Skin cancer surgery on referral

Skin surgery in diabetics

Abstract of diabetes study

Dixon AJ, Dixon MP, Dixon JB. Prospective study of skin surgery in patients with and without known diabetes. Dermatol Surg 2009;35:1035-40.


OBJECTIVE: To study the association between known diabetes and complications after skin surgery.

METHOD: In a 5-year prospective observational study, 7,224 lesions were excised on 4,197 patients in a referral center involving one surgeon in a southern Australian locale.

RESULTS: One hundred ninety-six patients with known diabetes (4.7%) underwent 551 excision procedures (7.6%) 4,001 people without diabetes underwent 6,673 procedures. Patients with diabetes were older (72 +/- 13) than those without (64 +/- 17) (p<.001.) Infection incidence was significantly higher in patients with diabetes (4.2%, 23/551) than in those without (2.0%, 135/6,673) (p<.001). There were five bleeds in patients with diabetes (0.9%) versus 47 in those without (0.7%) (p=.58). The incidence of wound dehiscence in patients with diabetes (2) was not different from that in those without (22), (p=.90). Noninfective complications were 1.8% for patients both with diabetes (10/551) and those without (118/6,673). Two thousand three hundred seventy-one flaps resulted in 14 (0.6%) cases of end-flap necrosis, but no case occurred in patients with diabetes. Multivariate analysis using binary logistic regression demonstrated that known diabetes was predictive of infection (odds ratio=1.66, 95% confidence interval=1.05-2.65). Diabetes was not predictive of other complications.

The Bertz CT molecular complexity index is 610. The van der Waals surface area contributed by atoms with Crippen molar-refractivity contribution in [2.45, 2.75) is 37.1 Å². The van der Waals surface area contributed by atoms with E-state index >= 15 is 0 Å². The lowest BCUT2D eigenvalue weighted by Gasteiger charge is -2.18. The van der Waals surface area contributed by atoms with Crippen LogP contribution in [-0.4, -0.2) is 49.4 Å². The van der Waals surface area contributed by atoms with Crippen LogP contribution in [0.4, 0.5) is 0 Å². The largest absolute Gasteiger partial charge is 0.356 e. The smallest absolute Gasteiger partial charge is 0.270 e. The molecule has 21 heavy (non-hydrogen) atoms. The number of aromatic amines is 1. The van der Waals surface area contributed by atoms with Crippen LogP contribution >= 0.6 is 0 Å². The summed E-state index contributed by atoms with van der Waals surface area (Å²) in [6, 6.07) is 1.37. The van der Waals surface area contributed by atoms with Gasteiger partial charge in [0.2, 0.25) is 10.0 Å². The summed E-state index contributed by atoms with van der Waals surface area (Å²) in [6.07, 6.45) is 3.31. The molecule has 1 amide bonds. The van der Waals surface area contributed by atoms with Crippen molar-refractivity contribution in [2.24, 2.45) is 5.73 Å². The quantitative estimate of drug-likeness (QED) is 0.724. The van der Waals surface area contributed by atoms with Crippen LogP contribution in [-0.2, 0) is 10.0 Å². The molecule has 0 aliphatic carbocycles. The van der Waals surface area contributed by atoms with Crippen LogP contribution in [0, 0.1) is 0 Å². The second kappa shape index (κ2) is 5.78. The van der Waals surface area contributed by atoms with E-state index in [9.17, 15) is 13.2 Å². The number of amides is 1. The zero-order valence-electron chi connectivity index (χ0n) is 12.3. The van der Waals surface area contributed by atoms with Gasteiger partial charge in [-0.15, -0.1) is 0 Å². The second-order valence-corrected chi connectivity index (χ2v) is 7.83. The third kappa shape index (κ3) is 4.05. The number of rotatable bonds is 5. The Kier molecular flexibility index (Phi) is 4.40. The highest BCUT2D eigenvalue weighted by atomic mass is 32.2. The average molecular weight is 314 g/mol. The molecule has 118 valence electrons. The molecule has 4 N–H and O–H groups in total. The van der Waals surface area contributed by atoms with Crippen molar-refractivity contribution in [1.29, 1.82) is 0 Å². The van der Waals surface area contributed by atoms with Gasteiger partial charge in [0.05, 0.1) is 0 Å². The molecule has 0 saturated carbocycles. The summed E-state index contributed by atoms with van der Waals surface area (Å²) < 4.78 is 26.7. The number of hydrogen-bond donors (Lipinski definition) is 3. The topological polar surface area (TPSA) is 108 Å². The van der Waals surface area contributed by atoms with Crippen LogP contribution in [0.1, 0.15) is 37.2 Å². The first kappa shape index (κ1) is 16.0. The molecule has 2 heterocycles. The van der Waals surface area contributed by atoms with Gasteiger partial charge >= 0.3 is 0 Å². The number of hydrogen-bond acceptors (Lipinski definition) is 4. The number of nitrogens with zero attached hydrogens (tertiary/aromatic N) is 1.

CONCLUSION: Patients with known diabetes suffer more postoperative skin infections than those without. Noninfective complications are similar. Clinicians may consider antibiotic prophylaxis in their patients with diabetes facing high-risk skin surgery.